Department of Energy Argonne National Laboratory Office of Science NEWTON's Homepage NEWTON's Homepage
NEWTON, Ask A Scientist!
NEWTON Home Page NEWTON Teachers Visit Our Archives Ask A Question How To Ask A Question Question of the Week Our Expert Scientists Volunteer at NEWTON! Frequently Asked Questions Referencing NEWTON About NEWTON About Ask A Scientist Education At Argonne Sound versus Heat
Name: Garrett
Status: student
Age: N/A
Location: N/A
Country: N/A
Date: N/A


Question:
I was thinking about heat and sound. I thought about the way they vibrate and at first could not see the difference. I am guessing that heat is the vibration of an individual molecule and sound is the vibration as a whole mass. What is the difference?



Replies:
Garrett,

Your guess is pretty good, but I would like to clarify a little. "Heat" refers to the energy contained in a body due to changes in temperature, and temperature is an aggregate measure of vibrations among molecules (both intra- and inter-molecular). These vibrations are essentially random with respect to each other. Sound waves are not random movements -- they are non-random pressure waves that move through materials. Sound waves have measurable, characteristic amplitude, wavelength, and frequency. The size and time scales of sound waves' vibrations are much, much larger than thermal vibrations.

Hope this helps,

Burr Zimmerman


Hi Garrett

Heat is an electro-magnetic (E-M) wave, like a radio or TV signal. Visible light is also an E-M wave. Heat is an E-M wave in the Infra-red (IR) area of the electromagnetic spectrum. You see IR lights keeping food warm in restaurants. IR wavelengths range from 1 millimeter (mm) (one one thousandth of a meter) to 1 micrometer (um) (one one millionth of a meter). The frequencies range from 300 GigaHertz (GHz) (10 to the 9th power) to more than 10 to the 14th power Hertz. The heat in your microwave oven is generated by a magnetron that creates an electron-magnetic (radio) wave at 2.45 GHz to heat the food in the microwave oven.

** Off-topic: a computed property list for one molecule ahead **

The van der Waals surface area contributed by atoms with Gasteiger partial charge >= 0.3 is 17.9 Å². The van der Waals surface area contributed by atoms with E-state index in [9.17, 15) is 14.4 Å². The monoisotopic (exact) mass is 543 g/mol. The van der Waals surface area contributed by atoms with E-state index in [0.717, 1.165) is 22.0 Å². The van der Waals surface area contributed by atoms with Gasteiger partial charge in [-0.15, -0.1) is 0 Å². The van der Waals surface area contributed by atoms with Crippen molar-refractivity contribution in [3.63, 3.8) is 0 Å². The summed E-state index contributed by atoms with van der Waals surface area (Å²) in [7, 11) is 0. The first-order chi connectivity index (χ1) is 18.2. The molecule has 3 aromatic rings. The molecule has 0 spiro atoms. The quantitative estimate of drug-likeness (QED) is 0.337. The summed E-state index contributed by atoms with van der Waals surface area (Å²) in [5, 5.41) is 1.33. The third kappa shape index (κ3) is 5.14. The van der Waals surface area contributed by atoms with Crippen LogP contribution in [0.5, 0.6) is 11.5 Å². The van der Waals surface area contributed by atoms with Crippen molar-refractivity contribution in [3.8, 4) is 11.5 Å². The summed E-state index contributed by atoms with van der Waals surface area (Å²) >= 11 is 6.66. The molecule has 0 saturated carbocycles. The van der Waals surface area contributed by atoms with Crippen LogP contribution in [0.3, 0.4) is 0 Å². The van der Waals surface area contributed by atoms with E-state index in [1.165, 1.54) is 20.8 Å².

Sound is a pressure wave in the air. (It is referred to as an acoustic wave) That is the air experiences places of compression and places of less compression, like a wave in a pond of water. The old experiment is to put a ringing electric bell under a glass jar then evacuate all the air out of the glass jar and you will not be able to hear the bell ringing after all of the air is pumped out.

The heat of the sun (and the light) passes through the vacuum of space to warm our planet.

To read more, check out Wikipedia at:

http://en.wikipedia.org/wiki/Electromagnetic_spectrum

Here is a whole bunch of charts:

http://images.google.com/images?hl=en&q=electromagnetic+spectrum&um=1&ie=UTF -8&ei=XjFESreWMorYNqbc5JYB&sa=X&oi=image_result_group&ct=title&resnum=577409 489

or just "Google" "Electro Magnetic spectrum".

In electric speaker systems, acoustic waves are converted to electrical "acoustic frequency" 10 Hz to 20 KiloHertz (KHz) (10 to the 3rd Power Hertz). Electrical audio systems produce signals at a high of 20 KHz because the human ear cannot hear frequencies above 20 KHz.

Good luck in your pursuit of scientific knowledge.

Sincere regards,

Mike Stewart


You are on the right track, but it is a bit more complicated. "Heat" is the random motion of molecules, whereas "sound" is the compression and rarefaction of molecules. This alteration can be in the direction of motion, or perpendicular to the direction of motion, but in either case groups of molecules move together with one another. Things get more intricate because a "detonation" is both heat and in a sense "sound" if the energy of the detonation is large enough. And the behaviour of molecules in solids, liquids, and gases is different. But that gets beyond the scope of a service like NEWTON. There are a number of websites and books on sound that presents all the details. I would refer you there.

Vince Calder



Click here to return to the Physics Archives

NEWTON is an electronic community for Science, Math, and Computer Science K-12 Educators, sponsored and operated by Argonne National Laboratory's Educational Programs, Andrew Skipor, Ph.D., Head of Educational Programs.

For assistance with NEWTON contact a System Operator (help@newton.dep.anl.gov), or at Argonne's Educational Programs

NEWTON AND ASK A SCIENTIST
Educational Programs
Building 360
9700 S. Cass Ave.
Argonne, Illinois
60439-4845, USA
Update: June 2012
Weclome To Newton

Argonne National Laboratory